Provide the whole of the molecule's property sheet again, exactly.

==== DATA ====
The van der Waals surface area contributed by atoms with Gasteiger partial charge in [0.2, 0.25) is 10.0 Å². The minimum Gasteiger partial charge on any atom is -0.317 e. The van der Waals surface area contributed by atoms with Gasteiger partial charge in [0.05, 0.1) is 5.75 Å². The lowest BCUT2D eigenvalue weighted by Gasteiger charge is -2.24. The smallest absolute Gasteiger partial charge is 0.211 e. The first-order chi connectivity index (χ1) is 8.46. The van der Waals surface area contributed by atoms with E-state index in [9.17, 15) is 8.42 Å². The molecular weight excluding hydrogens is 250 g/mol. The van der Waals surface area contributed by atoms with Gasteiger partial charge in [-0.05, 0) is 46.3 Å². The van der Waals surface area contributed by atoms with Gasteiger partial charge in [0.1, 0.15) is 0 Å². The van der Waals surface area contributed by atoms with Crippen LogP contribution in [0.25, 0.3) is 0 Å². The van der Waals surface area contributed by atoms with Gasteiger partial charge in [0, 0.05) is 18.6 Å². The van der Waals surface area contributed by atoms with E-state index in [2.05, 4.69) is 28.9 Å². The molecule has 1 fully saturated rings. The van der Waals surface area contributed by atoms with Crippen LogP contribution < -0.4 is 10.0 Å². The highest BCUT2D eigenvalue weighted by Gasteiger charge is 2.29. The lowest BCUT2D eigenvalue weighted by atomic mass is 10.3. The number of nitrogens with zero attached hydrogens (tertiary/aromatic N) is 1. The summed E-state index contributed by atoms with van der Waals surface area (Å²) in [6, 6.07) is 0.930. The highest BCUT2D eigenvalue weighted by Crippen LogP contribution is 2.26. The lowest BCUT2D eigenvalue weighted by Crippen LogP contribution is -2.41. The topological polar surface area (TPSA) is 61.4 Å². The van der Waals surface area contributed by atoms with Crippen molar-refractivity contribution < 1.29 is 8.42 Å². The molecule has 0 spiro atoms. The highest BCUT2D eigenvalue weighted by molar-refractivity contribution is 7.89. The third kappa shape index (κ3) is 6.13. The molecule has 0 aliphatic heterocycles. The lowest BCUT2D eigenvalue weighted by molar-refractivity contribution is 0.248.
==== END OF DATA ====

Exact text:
The van der Waals surface area contributed by atoms with Gasteiger partial charge in [0.2, 0.25) is 10.0 Å². The minimum Gasteiger partial charge on any atom is -0.317 e. The van der Waals surface area contributed by atoms with Gasteiger partial charge in [0.05, 0.1) is 5.75 Å². The lowest BCUT2D eigenvalue weighted by Gasteiger charge is -2.24. The smallest absolute Gasteiger partial charge is 0.211 e. The first-order chi connectivity index (χ1) is 8.46. The van der Waals surface area contributed by atoms with E-state index in [9.17, 15) is 8.42 Å². The molecular weight excluding hydrogens is 250 g/mol. The van der Waals surface area contributed by atoms with Gasteiger partial charge in [-0.05, 0) is 46.3 Å². The van der Waals surface area contributed by atoms with Gasteiger partial charge in [0.1, 0.15) is 0 Å². The van der Waals surface area contributed by atoms with Crippen LogP contribution in [0.25, 0.3) is 0 Å². The van der Waals surface area contributed by atoms with Gasteiger partial charge in [0, 0.05) is 18.6 Å². The van der Waals surface area contributed by atoms with E-state index in [2.05, 4.69) is 28.9 Å². The molecule has 1 fully saturated rings. The van der Waals surface area contributed by atoms with Crippen LogP contribution < -0.4 is 10.0 Å². The highest BCUT2D eigenvalue weighted by Gasteiger charge is 2.29. The lowest BCUT2D eigenvalue weighted by atomic mass is 10.3. The number of nitrogens with zero attached hydrogens (tertiary/aromatic N) is 1. The summed E-state index contributed by atoms with van der Waals surface area (Å²) in [6, 6.07) is 0.930. The highest BCUT2D eigenvalue weighted by Crippen LogP contribution is 2.26. The lowest BCUT2D eigenvalue weighted by Crippen LogP contribution is -2.41. The topological polar surface area (TPSA) is 61.4 Å². The van der Waals surface area contributed by atoms with Crippen molar-refractivity contribution < 1.29 is 8.42 Å². The molecule has 0 spiro atoms. The highest BCUT2D eigenvalue weighted by molar-refractivity contribution is 7.89. The third kappa shape index (κ3) is 6.13. The molecule has 0 aliphatic heterocycles. The lowest BCUT2D eigenvalue weighted by molar-refractivity contribution is 0.248.